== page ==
When I stood surrounded by a group of sobbing people, I would softly remark, “I understand.” But I didn’t truly understand. I had never experienced the same kind of loss.
Veterinarians are faced daily with the difficult choice of euthanasia. It’s our role to guide owners to a decision that’s in the best interest of their pets while helping them come to terms with the passing of their beloved family member.
August 4th, 2011 started out like any other day. My morning clinics were interrupted by a phone call from my wife Eileen.
“Rufus didn’t eat breakfast,” she said.
“Bring him to the hospital,” I answered.
While it wouldn’t be the first time Eileen rushed our dog to the hospital, I couldn’t shake an uneasy feeling. When you’re surrounded by disease, you think the worst and when your dog is 15, you’re always waiting for the other shoe to drop.
Eileen and I rescued Rufus from an Igloo Cooler when we were in college. A yellow Lab had hopped the fence and impregnated the Border Collie next door, forcing her into show dog retirement. Her owners were so eager to get rid of the pups, they crammed them all in a cooler and carried them to their back porch where they plopped them out one by one, unloading them off on whoever would take them.
While he never lived up to my childhood dream dog, Rufus the Great Dane, in stature, he more than exceeded any expectations as a companion and family member. He was there when I got down on one knee and proposed amid a pile of groceries. He moved with us to Columbus, Ohio where I attended vet school, and then adjusted to life in Manhattan for my internship. A Frisbee dog that could swim all day and night if allowed too, he was one of a kind.
As he walked through the doors of the animal hospital, I instructed my colleague to perform some tests. ”I can’t be involved in the decision process,” I said, and busied myself in an appointment.
I was greeted by the radiologist on the way out of my appointment.
“I was hoping we could get the CT scan today on this patient,” I started.
“Buddy, I’m sorry. He has metastasis,” he said.
It took me a minute to register that he was talking about Rufus. I was bordering on catatonic but had to pull myself together to tell my wife and little girl. “On average, less than a month,” I heard myself saying again and again to owners over the years.
We all dropped to the floor crying and hugging Rufus. I had to be strong for my family, so I transitioned into “doctor mode” and did an ultrasound. There it was, a tumor of the spleen and to make things worse, it was bleeding into the abdomen. As a veterinarian, this is an all too familiar a situation, whereby internal bleeding from a splenic tumor results in the need for emergency surgery to stop the bleeding.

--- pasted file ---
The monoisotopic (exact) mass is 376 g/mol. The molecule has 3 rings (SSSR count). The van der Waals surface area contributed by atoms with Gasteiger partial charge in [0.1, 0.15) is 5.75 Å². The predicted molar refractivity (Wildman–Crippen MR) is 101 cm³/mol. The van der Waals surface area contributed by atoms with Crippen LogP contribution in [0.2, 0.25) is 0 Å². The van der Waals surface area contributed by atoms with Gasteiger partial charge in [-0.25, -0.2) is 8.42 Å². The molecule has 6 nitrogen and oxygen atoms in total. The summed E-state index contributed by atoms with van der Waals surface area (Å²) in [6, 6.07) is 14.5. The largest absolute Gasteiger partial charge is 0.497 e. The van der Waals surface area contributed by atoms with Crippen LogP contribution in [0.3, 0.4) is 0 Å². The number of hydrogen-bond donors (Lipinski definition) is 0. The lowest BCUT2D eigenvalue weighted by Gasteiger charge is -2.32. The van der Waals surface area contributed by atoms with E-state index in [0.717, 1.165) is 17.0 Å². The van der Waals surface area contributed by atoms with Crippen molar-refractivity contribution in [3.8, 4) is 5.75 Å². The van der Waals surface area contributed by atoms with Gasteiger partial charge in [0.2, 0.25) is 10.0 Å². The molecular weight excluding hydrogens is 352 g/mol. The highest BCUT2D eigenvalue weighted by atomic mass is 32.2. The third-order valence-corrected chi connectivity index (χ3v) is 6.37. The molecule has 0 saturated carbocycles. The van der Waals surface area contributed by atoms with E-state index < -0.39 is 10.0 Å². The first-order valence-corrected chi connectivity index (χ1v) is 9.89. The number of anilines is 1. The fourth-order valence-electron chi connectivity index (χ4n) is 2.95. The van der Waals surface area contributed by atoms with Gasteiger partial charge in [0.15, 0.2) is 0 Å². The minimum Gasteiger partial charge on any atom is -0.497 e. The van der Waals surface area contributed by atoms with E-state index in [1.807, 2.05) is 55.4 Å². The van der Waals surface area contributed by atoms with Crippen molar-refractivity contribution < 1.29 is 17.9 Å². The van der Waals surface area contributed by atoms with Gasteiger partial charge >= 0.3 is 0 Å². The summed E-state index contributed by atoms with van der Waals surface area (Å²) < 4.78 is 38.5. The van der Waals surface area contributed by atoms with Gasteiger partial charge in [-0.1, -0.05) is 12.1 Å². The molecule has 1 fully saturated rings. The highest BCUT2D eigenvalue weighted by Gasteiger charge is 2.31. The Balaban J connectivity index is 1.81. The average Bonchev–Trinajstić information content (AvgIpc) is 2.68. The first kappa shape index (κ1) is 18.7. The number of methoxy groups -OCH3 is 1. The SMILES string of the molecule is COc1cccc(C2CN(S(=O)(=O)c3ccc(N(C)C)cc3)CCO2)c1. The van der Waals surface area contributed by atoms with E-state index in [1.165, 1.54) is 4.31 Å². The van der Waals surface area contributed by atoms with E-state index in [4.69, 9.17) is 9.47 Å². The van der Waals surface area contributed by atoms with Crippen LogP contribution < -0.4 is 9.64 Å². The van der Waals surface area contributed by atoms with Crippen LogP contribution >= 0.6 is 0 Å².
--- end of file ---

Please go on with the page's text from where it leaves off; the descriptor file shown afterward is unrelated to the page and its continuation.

Unfortunately, when the tumor spread to the lungs, the ability to extend his life with surgery was gone. While Rufus was not in shock, it was a matter of time when a small bleed would become a large bleed.
How could this happen? What kind of veterinarian am I? I couldn’t even help my own dog. But, I knew that no matter how hard we try to stop death, it was inevitable.
“You should take your dog home and spend some quality time with him,” I heard echoing in my brain remembering all the times I told owners they should “spoil” their pets. As we drove home from the hospital, I thought about what Rufus would want. I thought to myself, “If he is going down, he will do it with a smile on his face.”
We took him to his favorite place, the bike path that looped around a large duck pond. As we stood at the edge of the water throwing sticks for him, he smiled back at us with a look of pure joy as if to say, “what a wonderful day”. We let the Frisbees fly. Definitely slower than in his glory days, Rufus raced back and forth chasing down each one but never actually returning it directly to us, typical.
Finishing the loop around the duck pond we grappled with the idea of seeing how long he could be with us, and whether it was better to let him go out on top, rather than wait till this damn disease took him out. After, much debate we agreed that we didn’t ever want him to suffer and we would have to put him down. I always say that our pets are the most selfless beings in the world and that it is our job to be selfless when they need us to be. Struggling with our decision we walked and cried.
The next day we quietly and stealthily sneaked into the hospital and had a colleague put him to sleep while Eileen and I held him in our arms. As he drifted off, he looked at us, as if to say, “What’s wrong guys? I’m here for you.” “No buddy, we’re here for you,” I thought.
In the years it has taken to write this piece I think about Rufus every day. His memory still burns strong, with his dog tag firmly attached to my key chain as a daily reminder to be half the moral character that Rufus was. Those two days are with me every time I have to break bad news or perform euthanasia. Now when I say, “I understand,” I do.
Douglas Palma is a veterinarian at The Animal Medical Center in New York, N.Y., specializing in internal medicine.